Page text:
Sci. Aging Knowl. Environ., 7 November 2001
Vol. 2001, Issue 6, p. pe3
[DOI: 10.1126/sageke.2001.6.pe3]


Does Caloric Restriction in the Laboratory Simply Prevent Overfeeding and Return House Mice to Their Natural Level of Food Intake?

Steven N. Austad

The author is in the Department of Biological Sciences, University of Idaho, Moscow, ID 83844-3051, USA. E-mail: austad{at};2001/6/pe3

Key Words: caloric restriction • energy consumption • food consumption • mice • mouse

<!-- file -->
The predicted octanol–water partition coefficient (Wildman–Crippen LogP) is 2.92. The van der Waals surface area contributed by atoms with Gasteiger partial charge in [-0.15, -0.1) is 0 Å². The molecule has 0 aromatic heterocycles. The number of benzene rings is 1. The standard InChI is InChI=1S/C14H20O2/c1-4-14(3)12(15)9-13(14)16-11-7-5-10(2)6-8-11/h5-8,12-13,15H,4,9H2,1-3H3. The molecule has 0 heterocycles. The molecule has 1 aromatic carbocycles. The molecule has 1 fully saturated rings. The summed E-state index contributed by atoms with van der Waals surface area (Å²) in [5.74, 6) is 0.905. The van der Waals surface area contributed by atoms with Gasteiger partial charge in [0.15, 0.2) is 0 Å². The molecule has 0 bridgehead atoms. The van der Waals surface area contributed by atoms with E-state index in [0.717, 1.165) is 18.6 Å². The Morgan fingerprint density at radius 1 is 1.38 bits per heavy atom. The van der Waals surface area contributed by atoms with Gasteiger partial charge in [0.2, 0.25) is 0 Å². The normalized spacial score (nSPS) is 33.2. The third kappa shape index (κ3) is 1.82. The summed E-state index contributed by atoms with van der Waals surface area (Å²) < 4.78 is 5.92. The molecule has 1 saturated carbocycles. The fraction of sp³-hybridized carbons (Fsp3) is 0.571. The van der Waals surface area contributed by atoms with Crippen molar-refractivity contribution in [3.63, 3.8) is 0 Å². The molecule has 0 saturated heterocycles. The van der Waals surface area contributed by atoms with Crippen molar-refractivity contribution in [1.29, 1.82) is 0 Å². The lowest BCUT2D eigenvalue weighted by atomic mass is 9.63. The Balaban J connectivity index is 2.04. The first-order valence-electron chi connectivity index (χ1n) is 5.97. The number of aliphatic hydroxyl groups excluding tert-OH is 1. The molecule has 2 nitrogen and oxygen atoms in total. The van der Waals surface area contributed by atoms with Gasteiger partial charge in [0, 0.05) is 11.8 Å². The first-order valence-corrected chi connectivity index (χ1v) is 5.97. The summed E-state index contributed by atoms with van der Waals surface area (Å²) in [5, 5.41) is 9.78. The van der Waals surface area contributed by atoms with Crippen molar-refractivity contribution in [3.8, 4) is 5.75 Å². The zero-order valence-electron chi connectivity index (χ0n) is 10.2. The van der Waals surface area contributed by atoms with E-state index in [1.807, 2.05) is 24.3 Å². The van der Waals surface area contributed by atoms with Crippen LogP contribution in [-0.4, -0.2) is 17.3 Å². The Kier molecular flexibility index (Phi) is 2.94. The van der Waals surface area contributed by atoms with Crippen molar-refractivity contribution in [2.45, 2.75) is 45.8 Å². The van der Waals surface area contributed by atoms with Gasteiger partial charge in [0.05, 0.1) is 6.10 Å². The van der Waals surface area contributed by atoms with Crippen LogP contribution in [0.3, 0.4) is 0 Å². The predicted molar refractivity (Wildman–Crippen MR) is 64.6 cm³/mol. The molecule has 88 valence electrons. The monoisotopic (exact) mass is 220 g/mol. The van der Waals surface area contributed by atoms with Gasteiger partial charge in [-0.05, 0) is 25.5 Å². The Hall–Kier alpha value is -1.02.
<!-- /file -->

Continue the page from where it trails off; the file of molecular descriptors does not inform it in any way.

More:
Abstract: Some researchers have speculated that the senescence-retarding effect of caloric restriction on laboratory rodents is an artifact of overfeeding under captive conditions. The argument posits that mice in nature are chronically calorically restricted; therefore, the typical laboratory protocol of restricting animals to 60% of their ad lib food intake more realistically replicates life in the field: the conditions under which the animals' physiology has been designed by natural selection to thrive. The hypothesis concludes that instead of comparing control animals with restricted animals, we are in fact comparing overfed animals with adequately fed ones, and, not surprisingly, the overfed ones die younger. In this Perspective, the author discusses the merits and drawbacks of this hypothesis in light of energy consumption data for various types of mice.

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